Wood sage (botanical name Teucrium scorodonia) is a member of the genus Teucrium belonging to the Lamiaceae family. A perennial plant, wood sage is grown in gardens as an ornamental plant, which is also known as woodland germander.
This hairy herb grows up to a height of anything between 30 cm and 60 cm (12 inches and 24 inches). Wood sage grows straight and has branched stems. The leaves of this herb are petiolate, irregularly jagged at the margins, somewhat wrinkled and their shape varies from ovate to oblong. The flowers appear in inflorescences that are constituted by one-sided (all flowers appear to be on one side) yellowish or light green blooms, each having four stamens accompanied by violet or reddish filaments. These flowers appear in the upper leave axils and are hermaphrodite (having both sex organs) by nature. The flowers are also bilabiate (having two divided lips) and tomentose (densely covered with hair), but do not have any upper lip - similar to flowers of all other Teucrium varieties. Wood sage plants flower during the period between June and August. This species is primarily pollinated by insects belonging to the Hymenoptera species, such as wasps and bees. The plants produce copious amounts of seeds that feed numerous birds.
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"Hind heal" is one common name of wood sage and the plant has got this name from the belief that deer often consumes this herb to heal snake bites - in this case, the snake is a Martial critter. Similarly, in the Middle Ages, woodland germander was traditionally used as a strewing herb to ward off snakes from dwellings. Similar to various other Venus herbs, wood sage too has been employed to heal skin problems, particularly sores and old wounds. Wood sage is also a Venus herb because it not only belongs to the mint family, but is also effective for healing the above mentioned health problems. Many people are of the view that the smell of crushed wood sage is akin to that of sage, while there are others who assert that the plant's aroma is somewhat similar to that of garlic and when animals consume this herb, their milk has a garlicky smell. However, in no way is wood sage related either to sage or garlic.
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In a number of gardens, people use wood sage or woodland germander in the form of hedges and low borders. A number of people infuse the leaves of this herb into tea or tonic. However, not many people consume this herb.
Indigenous to Europe, the Greeks cultivated wood sage in their gardens for several centuries. Many species of this plant are extensively disseminated in the Middle East region. Some of the species have the aptitude to endure drought conditions well, as they are generally found in severe environments. Some of the species belonging to this genus are also known as "germander", but they all belong to the genus Teucrium. In addition, some plants of this genus are aesthetically more desirable compared to others. The two most common species of the ornamental germander that are often cultivated in gardens include the wall germander and woodland germander.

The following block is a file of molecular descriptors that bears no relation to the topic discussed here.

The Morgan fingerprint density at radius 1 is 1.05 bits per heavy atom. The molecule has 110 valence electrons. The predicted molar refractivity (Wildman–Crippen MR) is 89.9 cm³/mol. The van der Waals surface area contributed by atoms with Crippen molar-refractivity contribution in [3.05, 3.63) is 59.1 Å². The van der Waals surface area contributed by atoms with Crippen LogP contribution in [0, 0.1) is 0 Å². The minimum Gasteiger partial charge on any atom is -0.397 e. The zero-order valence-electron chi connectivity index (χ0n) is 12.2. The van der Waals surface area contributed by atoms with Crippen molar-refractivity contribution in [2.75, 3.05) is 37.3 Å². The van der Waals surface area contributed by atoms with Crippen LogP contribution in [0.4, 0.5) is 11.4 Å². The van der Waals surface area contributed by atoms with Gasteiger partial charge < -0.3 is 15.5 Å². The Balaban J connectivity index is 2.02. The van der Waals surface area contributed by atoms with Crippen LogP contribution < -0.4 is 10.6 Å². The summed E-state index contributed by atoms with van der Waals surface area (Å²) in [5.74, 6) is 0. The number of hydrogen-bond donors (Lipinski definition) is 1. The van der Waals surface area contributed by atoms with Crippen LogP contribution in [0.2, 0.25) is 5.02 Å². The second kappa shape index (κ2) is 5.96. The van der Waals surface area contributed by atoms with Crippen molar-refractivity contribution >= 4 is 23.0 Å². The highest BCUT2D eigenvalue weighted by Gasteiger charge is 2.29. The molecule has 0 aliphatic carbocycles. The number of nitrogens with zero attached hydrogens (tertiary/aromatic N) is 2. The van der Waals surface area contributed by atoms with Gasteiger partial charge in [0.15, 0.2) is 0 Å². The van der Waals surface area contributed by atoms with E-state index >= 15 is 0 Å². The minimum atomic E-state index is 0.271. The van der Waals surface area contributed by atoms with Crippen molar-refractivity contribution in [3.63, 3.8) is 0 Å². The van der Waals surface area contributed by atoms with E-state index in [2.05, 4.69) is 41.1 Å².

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Similar to all other plants belonging to the mint family, wood sage also has squared stems and the plant is extremely fragrant. This herb has a tendency to develop into a shrub form. Germander produces deep green leaves, with irregular teeth that appear opposite to each other on the stem. Provided the climatic conditions are not extremely chilly and the plants are pruned on a regular basis, wood sage will keep flowering till late fall. Moreover, trimming the plants at regular intervals also helps the plants to remain dense and green throughout the year.
Wood sage plants have an inclination to grow randomly - they spread out extensively and soon get out of hand. Regular pruning is essential to control their growth. However, the good thing about the plants is that they develop to shape well and, hence, many use these plants as hedges and borders in their gardens. As the plants establish themselves very rapidly and appear to be desirable irrespective of whether they are in bloom or not, wood sage can also be cultivated in the knot gardens that were prevalent in olden days. If you so desire, you may grow other plants in your garden with a view to coordinate their color with the wood sage flowers. Alternately, if you prefer more greenery in your garden, you may also shear the flowers of germanders before they open up completely.
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Several gardeners prefer to use wood sage in the form of a border in their herb gardens, as this plant has a sweet aroma and it also grows to form a wonderful shape. This herb also possesses some therapeutic properties and, therefore, can also be employed in the form of a medicinal or edible herb. However, it is important to note that when taken in excessive dosage, wood sage plants may prove to be toxic. Traditionally, germanders have been used for several thousand years to treat gout and also as a food for weight gain. Usually, only the leaves of this herb are used for medicinal and edible purposes. The stems and flowers are allowed to remain untouched. Like in the instance of any other therapeutic herb, it is advisable that you check with your physician before you start using wood sage either for medicinal or consumption purpose.